The Russian Ministry of Industry and Trade has prepared a strategy to develop the country’s pharmaceutical industry by 2030.
The relevant strategy document, compiled in 2018, highlights the need to guarantee the country’s medicine security in connection with the threat of “military conflicts of varying intensity”.
In order to do so, the country must establish a stockpile of domestically produced medicine “depending on the predicted severity and scale of losses”.
“It is important to determine the medical technologies used primarily in wartime to provide medical assistance, to treat the wounded and those affected by ionizing radiation or military-grade toxic substances,” the document states.
If war breaks out, antimicrobial agents will be needed for systematic use, as well as analgesics, neuroleptics, plasma replacement and aseptic solutions and, if weapons of mass destruction are used, radioprotectors and antidotes, the authors note.
The entire minimal assortment of medicines must be produced within Russia, including the substances used to produce them, the ministry insists. In 2018, domestically produced medicines accounted for only 30.6% of the market in Russia in monetary terms. In terms of physical volume, Russian-made pharmaceuticals accounted for more than twice as much – 63.7% of the market.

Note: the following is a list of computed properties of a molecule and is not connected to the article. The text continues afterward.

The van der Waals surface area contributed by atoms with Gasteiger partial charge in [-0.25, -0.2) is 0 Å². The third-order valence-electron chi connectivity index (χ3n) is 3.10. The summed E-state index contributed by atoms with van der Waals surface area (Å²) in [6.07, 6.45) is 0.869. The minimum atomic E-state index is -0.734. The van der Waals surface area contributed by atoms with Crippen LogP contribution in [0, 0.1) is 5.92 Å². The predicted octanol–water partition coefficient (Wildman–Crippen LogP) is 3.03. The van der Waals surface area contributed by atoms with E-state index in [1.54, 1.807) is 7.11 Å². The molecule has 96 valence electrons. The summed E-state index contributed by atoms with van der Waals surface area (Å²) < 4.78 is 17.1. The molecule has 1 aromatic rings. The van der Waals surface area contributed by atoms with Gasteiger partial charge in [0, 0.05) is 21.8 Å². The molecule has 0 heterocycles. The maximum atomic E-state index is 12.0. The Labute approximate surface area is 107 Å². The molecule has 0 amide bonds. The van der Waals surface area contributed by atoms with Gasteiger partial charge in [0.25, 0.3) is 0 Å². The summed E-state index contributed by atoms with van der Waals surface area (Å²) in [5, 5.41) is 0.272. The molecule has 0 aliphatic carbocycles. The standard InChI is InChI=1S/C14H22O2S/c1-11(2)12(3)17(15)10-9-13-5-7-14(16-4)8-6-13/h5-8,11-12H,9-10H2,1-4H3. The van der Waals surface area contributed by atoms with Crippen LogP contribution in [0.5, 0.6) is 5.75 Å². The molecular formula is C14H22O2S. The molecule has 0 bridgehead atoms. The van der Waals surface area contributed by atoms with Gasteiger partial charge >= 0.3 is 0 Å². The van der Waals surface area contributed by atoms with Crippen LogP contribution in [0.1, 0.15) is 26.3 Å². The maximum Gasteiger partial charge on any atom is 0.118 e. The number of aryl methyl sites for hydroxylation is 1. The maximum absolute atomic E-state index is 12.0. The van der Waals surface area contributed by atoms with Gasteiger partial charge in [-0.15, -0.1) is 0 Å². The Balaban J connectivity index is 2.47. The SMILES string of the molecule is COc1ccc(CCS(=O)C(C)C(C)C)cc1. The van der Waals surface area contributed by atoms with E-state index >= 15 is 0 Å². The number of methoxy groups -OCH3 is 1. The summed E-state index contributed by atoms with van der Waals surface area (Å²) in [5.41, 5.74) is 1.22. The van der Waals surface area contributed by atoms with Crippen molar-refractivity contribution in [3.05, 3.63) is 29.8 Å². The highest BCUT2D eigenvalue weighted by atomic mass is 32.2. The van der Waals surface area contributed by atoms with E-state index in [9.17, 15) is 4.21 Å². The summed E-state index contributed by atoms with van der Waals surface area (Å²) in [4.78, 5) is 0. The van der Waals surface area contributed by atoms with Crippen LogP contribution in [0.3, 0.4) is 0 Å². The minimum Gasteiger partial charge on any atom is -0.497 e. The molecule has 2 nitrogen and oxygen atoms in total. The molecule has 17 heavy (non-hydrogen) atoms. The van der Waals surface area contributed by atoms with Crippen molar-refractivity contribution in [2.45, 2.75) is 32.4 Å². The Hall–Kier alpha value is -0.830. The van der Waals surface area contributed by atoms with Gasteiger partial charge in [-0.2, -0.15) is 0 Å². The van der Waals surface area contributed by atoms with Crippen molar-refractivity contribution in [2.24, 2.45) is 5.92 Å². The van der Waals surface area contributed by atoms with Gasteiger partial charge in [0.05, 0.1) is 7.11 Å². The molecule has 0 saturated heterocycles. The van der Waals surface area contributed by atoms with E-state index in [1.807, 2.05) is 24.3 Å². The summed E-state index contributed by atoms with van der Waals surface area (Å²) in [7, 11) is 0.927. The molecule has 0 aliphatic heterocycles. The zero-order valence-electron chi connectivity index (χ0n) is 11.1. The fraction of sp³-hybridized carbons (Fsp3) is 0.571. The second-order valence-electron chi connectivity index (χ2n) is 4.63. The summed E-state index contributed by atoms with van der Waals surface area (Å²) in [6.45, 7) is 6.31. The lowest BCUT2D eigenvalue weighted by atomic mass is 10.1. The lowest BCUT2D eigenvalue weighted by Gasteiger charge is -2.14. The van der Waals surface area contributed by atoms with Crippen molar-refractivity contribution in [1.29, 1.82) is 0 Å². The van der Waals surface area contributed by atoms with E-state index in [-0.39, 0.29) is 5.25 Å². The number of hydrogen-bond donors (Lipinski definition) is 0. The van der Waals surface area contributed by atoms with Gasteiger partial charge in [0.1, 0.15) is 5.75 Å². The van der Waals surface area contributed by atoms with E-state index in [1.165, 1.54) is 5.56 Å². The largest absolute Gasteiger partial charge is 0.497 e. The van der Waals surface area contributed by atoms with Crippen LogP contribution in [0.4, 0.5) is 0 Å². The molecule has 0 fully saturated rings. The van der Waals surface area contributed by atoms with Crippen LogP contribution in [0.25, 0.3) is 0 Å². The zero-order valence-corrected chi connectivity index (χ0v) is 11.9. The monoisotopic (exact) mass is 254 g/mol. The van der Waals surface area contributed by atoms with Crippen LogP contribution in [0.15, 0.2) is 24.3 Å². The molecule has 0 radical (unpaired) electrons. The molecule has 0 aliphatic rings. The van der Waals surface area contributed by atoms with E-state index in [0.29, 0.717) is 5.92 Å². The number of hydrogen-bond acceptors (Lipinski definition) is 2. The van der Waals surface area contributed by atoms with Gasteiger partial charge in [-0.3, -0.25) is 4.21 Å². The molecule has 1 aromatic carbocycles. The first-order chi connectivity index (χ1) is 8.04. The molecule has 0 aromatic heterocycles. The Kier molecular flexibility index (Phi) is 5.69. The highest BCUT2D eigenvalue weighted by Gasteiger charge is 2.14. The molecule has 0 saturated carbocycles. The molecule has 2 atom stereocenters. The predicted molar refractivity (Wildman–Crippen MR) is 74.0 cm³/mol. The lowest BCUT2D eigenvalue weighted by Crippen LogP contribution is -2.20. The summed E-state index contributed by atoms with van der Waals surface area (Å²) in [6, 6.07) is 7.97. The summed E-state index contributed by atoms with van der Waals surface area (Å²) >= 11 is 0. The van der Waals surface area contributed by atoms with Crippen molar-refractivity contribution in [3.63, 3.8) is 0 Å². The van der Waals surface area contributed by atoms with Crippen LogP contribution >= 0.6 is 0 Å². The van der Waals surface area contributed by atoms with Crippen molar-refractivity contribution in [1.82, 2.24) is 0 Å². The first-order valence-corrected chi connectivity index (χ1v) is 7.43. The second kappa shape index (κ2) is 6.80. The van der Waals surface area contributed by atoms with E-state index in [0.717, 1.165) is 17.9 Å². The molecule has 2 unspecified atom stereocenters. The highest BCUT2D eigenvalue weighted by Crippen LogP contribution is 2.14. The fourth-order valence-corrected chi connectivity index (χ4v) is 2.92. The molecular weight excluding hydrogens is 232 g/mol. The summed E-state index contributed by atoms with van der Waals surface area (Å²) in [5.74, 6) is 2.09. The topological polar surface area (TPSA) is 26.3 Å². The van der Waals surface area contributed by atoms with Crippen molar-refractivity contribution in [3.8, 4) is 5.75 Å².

The strategic document also highlights the need to improve the population’s confidence in Russian medicines through “educational work”.
The document envisages two scenarios – an inertial one and a purposeful one. In the first scenario, it says that the primary task of regulators (The Ministry of Industry and Trade, the Federal Anti-Monopoly Service, The Ministry of Healthcare and the Federal Service for Supervision of Healthcare) is “to guarantee the minimal assortment of medicines and medical products” for the country’s medicine security in the event of political conflicts and sanctions.
In the second scenario, the state’s priority would be to help domestic producers to become more competitive on the world pharmaceuticals market. The authors propose both financial and non-financial assistance, including proper market regulation and support for local full-cycle producers.
Russian President Vladimir Putin said in November 2017 that even industries unrelated to defense need to be ready if the country transitions to a war economy.
“The economy’s ability to rapidly increase the volumes of defense products and services at the right time is one of the most important conditions for ensuring the country’s military security,” he stressed. In order to guarantee this, he warned that not only the strategic factories, but “all major enterprises, regardless of the form of ownership” must be prepared.